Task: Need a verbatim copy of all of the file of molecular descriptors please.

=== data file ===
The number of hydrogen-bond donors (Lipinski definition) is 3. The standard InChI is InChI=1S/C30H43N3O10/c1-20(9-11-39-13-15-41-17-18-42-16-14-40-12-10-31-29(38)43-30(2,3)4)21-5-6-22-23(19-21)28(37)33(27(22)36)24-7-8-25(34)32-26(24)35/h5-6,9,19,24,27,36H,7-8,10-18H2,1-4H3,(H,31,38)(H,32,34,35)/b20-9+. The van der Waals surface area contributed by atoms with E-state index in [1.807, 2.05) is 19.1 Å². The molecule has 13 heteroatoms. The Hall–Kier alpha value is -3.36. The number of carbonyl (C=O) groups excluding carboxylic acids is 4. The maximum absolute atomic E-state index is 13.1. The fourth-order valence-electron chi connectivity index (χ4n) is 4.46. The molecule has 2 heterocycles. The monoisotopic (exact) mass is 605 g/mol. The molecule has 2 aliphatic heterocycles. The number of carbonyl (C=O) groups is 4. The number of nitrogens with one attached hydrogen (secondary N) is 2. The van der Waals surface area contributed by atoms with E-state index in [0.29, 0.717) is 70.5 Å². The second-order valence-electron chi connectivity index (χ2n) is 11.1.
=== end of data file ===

The number of hydrogen-bond donors (Lipinski definition) is 3. The standard InChI is InChI=1S/C30H43N3O10/c1-20(9-11-39-13-15-41-17-18-42-16-14-40-12-10-31-29(38)43-30(2,3)4)21-5-6-22-23(19-21)28(37)33(27(22)36)24-7-8-25(34)32-26(24)35/h5-6,9,19,24,27,36H,7-8,10-18H2,1-4H3,(H,31,38)(H,32,34,35)/b20-9+. The van der Waals surface area contributed by atoms with E-state index in [1.807, 2.05) is 19.1 Å². The molecule has 13 heteroatoms. The Hall–Kier alpha value is -3.36. The number of carbonyl (C=O) groups excluding carboxylic acids is 4. The maximum absolute atomic E-state index is 13.1. The fourth-order valence-electron chi connectivity index (χ4n) is 4.46. The molecule has 2 heterocycles. The monoisotopic (exact) mass is 605 g/mol. The molecule has 2 aliphatic heterocycles. The number of carbonyl (C=O) groups is 4. The number of nitrogens with one attached hydrogen (secondary N) is 2. The van der Waals surface area contributed by atoms with E-state index in [0.29, 0.717) is 70.5 Å². The second-order valence-electron chi connectivity index (χ2n) is 11.1.